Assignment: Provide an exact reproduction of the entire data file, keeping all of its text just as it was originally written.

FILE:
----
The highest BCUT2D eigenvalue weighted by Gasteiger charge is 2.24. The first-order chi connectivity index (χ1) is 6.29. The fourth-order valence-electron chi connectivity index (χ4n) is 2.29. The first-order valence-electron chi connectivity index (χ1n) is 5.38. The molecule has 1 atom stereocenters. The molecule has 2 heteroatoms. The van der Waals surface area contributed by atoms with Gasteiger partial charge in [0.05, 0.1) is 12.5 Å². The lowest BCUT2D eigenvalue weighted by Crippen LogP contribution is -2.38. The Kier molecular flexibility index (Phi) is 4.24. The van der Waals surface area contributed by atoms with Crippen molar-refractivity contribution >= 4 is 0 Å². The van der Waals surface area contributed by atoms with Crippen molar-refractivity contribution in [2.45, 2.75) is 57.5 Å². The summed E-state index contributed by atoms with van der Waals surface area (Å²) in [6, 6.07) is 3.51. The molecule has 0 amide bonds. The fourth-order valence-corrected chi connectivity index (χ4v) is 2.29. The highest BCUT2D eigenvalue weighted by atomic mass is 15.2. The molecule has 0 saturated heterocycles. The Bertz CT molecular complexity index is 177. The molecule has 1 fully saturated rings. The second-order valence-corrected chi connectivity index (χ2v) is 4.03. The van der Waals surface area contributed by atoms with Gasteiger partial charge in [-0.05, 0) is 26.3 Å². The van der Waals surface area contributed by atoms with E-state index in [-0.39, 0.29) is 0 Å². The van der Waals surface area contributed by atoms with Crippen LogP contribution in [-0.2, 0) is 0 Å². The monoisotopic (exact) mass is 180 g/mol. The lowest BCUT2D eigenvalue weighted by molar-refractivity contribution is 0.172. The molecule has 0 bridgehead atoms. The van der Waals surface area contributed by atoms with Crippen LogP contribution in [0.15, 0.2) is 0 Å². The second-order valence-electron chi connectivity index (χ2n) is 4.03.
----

The highest BCUT2D eigenvalue weighted by Gasteiger charge is 2.24. The first-order chi connectivity index (χ1) is 6.29. The fourth-order valence-electron chi connectivity index (χ4n) is 2.29. The first-order valence-electron chi connectivity index (χ1n) is 5.38. The molecule has 1 atom stereocenters. The molecule has 2 heteroatoms. The van der Waals surface area contributed by atoms with Gasteiger partial charge in [0.05, 0.1) is 12.5 Å². The lowest BCUT2D eigenvalue weighted by Crippen LogP contribution is -2.38. The Kier molecular flexibility index (Phi) is 4.24. The van der Waals surface area contributed by atoms with Crippen molar-refractivity contribution >= 4 is 0 Å². The van der Waals surface area contributed by atoms with Crippen molar-refractivity contribution in [2.45, 2.75) is 57.5 Å². The summed E-state index contributed by atoms with van der Waals surface area (Å²) in [6, 6.07) is 3.51. The molecule has 0 amide bonds. The fourth-order valence-corrected chi connectivity index (χ4v) is 2.29. The highest BCUT2D eigenvalue weighted by atomic mass is 15.2. The molecule has 0 saturated heterocycles. The Bertz CT molecular complexity index is 177. The molecule has 1 fully saturated rings. The second-order valence-corrected chi connectivity index (χ2v) is 4.03. The van der Waals surface area contributed by atoms with Gasteiger partial charge in [-0.05, 0) is 26.3 Å². The van der Waals surface area contributed by atoms with E-state index in [-0.39, 0.29) is 0 Å². The van der Waals surface area contributed by atoms with Crippen LogP contribution in [-0.2, 0) is 0 Å². The monoisotopic (exact) mass is 180 g/mol. The lowest BCUT2D eigenvalue weighted by molar-refractivity contribution is 0.172. The molecule has 0 bridgehead atoms. The van der Waals surface area contributed by atoms with Crippen LogP contribution in [0.15, 0.2) is 0 Å². The second-order valence-electron chi connectivity index (χ2n) is 4.03.